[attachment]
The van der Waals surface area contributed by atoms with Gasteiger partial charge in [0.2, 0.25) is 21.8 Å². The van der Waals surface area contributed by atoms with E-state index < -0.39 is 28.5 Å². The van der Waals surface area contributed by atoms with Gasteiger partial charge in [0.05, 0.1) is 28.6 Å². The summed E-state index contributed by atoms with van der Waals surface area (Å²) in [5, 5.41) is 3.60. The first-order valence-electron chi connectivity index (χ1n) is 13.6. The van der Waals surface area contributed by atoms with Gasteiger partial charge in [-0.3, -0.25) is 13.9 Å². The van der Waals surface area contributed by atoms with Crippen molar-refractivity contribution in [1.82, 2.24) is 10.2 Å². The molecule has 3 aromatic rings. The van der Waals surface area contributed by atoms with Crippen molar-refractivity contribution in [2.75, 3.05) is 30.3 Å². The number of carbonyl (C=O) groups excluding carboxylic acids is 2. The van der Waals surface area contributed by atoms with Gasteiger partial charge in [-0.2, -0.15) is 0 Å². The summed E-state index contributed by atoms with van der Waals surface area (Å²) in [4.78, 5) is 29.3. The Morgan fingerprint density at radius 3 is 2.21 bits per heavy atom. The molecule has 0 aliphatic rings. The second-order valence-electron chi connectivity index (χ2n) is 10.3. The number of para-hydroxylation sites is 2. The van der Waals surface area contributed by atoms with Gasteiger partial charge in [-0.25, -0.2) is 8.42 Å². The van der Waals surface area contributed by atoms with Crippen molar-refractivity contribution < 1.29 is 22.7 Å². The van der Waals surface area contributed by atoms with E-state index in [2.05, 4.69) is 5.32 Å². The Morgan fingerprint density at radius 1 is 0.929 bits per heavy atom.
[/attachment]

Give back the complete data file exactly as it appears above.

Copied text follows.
The van der Waals surface area contributed by atoms with Gasteiger partial charge in [0.2, 0.25) is 21.8 Å². The van der Waals surface area contributed by atoms with E-state index < -0.39 is 28.5 Å². The van der Waals surface area contributed by atoms with Gasteiger partial charge in [0.05, 0.1) is 28.6 Å². The summed E-state index contributed by atoms with van der Waals surface area (Å²) in [5, 5.41) is 3.60. The first-order valence-electron chi connectivity index (χ1n) is 13.6. The van der Waals surface area contributed by atoms with Gasteiger partial charge in [-0.3, -0.25) is 13.9 Å². The van der Waals surface area contributed by atoms with Crippen molar-refractivity contribution in [1.82, 2.24) is 10.2 Å². The molecule has 3 aromatic rings. The van der Waals surface area contributed by atoms with Crippen molar-refractivity contribution in [2.75, 3.05) is 30.3 Å². The number of carbonyl (C=O) groups excluding carboxylic acids is 2. The van der Waals surface area contributed by atoms with Gasteiger partial charge in [-0.2, -0.15) is 0 Å². The summed E-state index contributed by atoms with van der Waals surface area (Å²) in [4.78, 5) is 29.3. The Morgan fingerprint density at radius 3 is 2.21 bits per heavy atom. The molecule has 0 aliphatic rings. The second-order valence-electron chi connectivity index (χ2n) is 10.3. The number of para-hydroxylation sites is 2. The van der Waals surface area contributed by atoms with Gasteiger partial charge in [-0.25, -0.2) is 8.42 Å². The van der Waals surface area contributed by atoms with Crippen molar-refractivity contribution < 1.29 is 22.7 Å². The van der Waals surface area contributed by atoms with E-state index in [2.05, 4.69) is 5.32 Å². The Morgan fingerprint density at radius 1 is 0.929 bits per heavy atom.